According to Mark Finkle, who comments Daniel Glazman’s reply to Wladimir Palant (and the discussions goes back many hops yet)

[…] there are two classes of binary XPCOM components:

  1. XPCOM wrappers around 3rd-party binary libraries: We use this model for exposing external binary functionality into JavaScript so add-ons and applications can access the libraries. Using js-ctypes should provide a simple, non-breaking way to expose the libraries. You create a simple JavaScript wrapper in a JavaScript XPCOM component. We need more examples of using js-ctypes to do this, but it works.
  2. Pure binary XPCOM components built only using the Mozilla platform: Sometimes the functionality you want to expose is actually locked away in the Mozilla platform itself. Maybe there is no public nsIXxx interface or the existing interface has a [noscript] attribute on a property of method. This model shouldn’t be required anymore, in my opinion. Mozilla is pushing JavaScript based components and we should be exposing as much as possible to chrome JavaScript. I would encourage add-on developers to file bugs and lobby to expose binary-only parts of the Mozilla platform to chrome JavaScript.

I fully subscribe to Mark’s opinion about the second category, but unfortunately this is not just as simple as removing the [noscript] flag from interesting APIs (and introducing some wrapper types to make it possible).

What about subclassing a platform component in JavaScript? Of course you cannot as long as its interface expose any [noscript] member, but you cannot either if it happens to be marked as thread safe. That’s the case of the DNS Service, which can be called from any thread. I’ve considered wrapping it in order to satisfy a strict requirement of ABE’s (intercepting HTTP requests after DNS resolution but before any data is sent to the web server) in a less hackish way than today, but this would currently require building a XPCOM binary for each supported native platform. That’s a trouble I’d gladly spare myself, and Mozilla’s making it unsustainable anyway. So, does Mark’s statement imply that the relatively recent ban on multi-threaded JavaScript might be reconsidered? Is this even possible in this brave JSCompartment new world?

7 Responses to “Killing Binary XPCOM in Add-ons. Is JavaScript Fit?”

  1. #1 Daniel Glazman says:

    Two things: first, the stylesheet (colors, background, font weight and font size) of this page makes it _extremely_ difficult to read for people having contrast issues…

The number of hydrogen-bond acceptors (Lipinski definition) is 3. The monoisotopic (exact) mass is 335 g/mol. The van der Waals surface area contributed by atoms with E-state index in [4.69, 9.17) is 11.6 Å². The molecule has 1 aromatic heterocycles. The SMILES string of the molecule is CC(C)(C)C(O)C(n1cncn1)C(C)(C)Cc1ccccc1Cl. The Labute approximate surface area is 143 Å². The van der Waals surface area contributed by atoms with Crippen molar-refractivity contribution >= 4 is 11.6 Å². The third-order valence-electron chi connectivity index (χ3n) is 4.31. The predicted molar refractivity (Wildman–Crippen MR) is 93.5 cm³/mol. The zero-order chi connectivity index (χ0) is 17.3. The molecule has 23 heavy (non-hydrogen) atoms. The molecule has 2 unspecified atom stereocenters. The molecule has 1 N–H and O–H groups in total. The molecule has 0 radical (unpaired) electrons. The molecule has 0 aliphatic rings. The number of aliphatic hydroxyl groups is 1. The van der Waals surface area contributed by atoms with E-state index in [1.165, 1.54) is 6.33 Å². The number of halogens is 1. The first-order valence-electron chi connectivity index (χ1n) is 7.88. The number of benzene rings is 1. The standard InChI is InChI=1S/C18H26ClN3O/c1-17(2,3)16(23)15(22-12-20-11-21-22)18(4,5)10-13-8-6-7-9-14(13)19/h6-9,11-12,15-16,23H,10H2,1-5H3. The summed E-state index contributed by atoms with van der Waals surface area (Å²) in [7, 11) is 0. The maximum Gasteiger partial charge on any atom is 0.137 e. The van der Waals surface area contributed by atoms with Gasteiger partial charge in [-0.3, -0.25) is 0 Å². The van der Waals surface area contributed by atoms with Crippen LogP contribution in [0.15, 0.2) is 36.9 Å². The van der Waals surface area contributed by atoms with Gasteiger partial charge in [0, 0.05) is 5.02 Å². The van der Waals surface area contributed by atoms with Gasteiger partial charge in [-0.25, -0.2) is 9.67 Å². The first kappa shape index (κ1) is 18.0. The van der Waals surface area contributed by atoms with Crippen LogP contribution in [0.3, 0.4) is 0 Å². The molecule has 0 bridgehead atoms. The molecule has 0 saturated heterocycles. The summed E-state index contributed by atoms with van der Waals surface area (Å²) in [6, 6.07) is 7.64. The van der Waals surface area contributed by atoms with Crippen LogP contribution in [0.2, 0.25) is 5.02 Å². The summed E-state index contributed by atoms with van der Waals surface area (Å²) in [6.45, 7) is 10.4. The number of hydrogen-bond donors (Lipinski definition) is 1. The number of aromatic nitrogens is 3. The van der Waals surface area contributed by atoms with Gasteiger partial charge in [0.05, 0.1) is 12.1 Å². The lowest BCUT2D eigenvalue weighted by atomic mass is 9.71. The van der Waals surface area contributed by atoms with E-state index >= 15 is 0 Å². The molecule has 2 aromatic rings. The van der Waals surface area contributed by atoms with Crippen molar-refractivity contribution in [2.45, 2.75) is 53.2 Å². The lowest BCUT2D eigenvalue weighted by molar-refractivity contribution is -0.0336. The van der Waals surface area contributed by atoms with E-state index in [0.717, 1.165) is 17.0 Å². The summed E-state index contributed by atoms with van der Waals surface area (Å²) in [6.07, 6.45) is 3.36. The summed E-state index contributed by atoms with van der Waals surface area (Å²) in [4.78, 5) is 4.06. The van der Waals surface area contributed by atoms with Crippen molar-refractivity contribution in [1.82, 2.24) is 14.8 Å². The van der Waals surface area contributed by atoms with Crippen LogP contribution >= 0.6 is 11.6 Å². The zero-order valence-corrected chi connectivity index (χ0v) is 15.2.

Second, I think you don’t understand why binary XPCOM components built through the mozilla build system are needed: the browser IS A BROWSER. For a tool like mine, it lacks APIs that _could_ be here but are considered as bloat from a browser’s perspective. These APIs are hard to implement in JS for performance reasons (have to browse the entire style set of a document, lots of tree traversal, etc) or because they need stuff that are not exposed to JS. Such binary-based components should not be needed, I agree; but because Fx is only a browser and does not want to be bloated with all what’s needed by an editor, a video player or editor, an iTunes clone and more, they are stille _absolutely_ needed.

  2. #2 Giorgio says:

    @Daniel Glazman:
    1) I’ve been dreaming of a restyling of all the sites of mine for a long time, I really wish I could find the time :)

    2) With JS getting faster and faster, I’m not sure I buy into the performance argument. At any rate, the use case of adding capabilities on top of the platform seems one which can be served, at least in theory, by a (better, more polished and less buggy) js-ctypes. At any rate, I was trying to point out that a de-facto deprecation of 3rd party binary XPCOM is absolutely premature at this moment, albeit with arguments different than yours.

  3. #3 Björn says:

    Isn’t the deprecation also necessary because of e10s?

  4. #4 tommy says:

    @ Daniel Glazman, Giorgio:

    "the stylesheet (colors, background, font weight and font size) of this page makes it _extremely_ difficult to read"

    "I’ve been dreaming of a restyling of all the sites of mine for a long time, I really wish I could find the time :)"

    No problem! View > Page Style > No Style. Been doing it for a long time. Try it - incredibly easy to read! ;-D … however, the recaptchas are driving me blind, seemingly always the second of the two words. There must be *some* better way that a human can read more easily, but a bot can’t… :(

    Maybe someday, someone will invent a "text-only" web page.. oh, wait, they had that in the 1990s ;)

  5. #5 a says:

    Hello everyone.

    A week ago this line started to appear in my httpd log several times a day:
    [2011-08-07 13:11:05] 192.168.0.1 - - + 200 1293 "GET / HTTP/1.1" "-" "Mozilla/5.0 (ABE, http://noscript.net/abe/wan)"

    192.168.0.1 is my router (ASUS RT-N16), this IP shows when someone from our LAN goes to its MAN or WAN port, which gets port forwarded to me.
    If it knew any domain name, it would get 8KB page, not 1293, so it does not.

    I am not around at the time it happens, so I went to the URL it gave, to ask what it can be and if I should worry at all.

  6. #6 a says:

    Actually I think I got it. You may delete this message.

    Someone from MAN browsed with my LAN proxy and this ABE thing.

  7. #7 Thomas Ludwig says:

    @Daniel Glazman, tommy: Until Giorgio finds the time to change the style, Stylish is your friend. Create a new user sytle like that one:

    @namespace url(http://www.w3.org/1999/xhtml);

    @-moz-document domain("hackademix.net") {

    * {
    color: black !important;
    background: none !important;
    background-color: ghostwhite !important
    }

    a:link { color: mediumblue !important }
    a:visited { color: purple !important }
    a:hover, a:active { color: red !important }

    }

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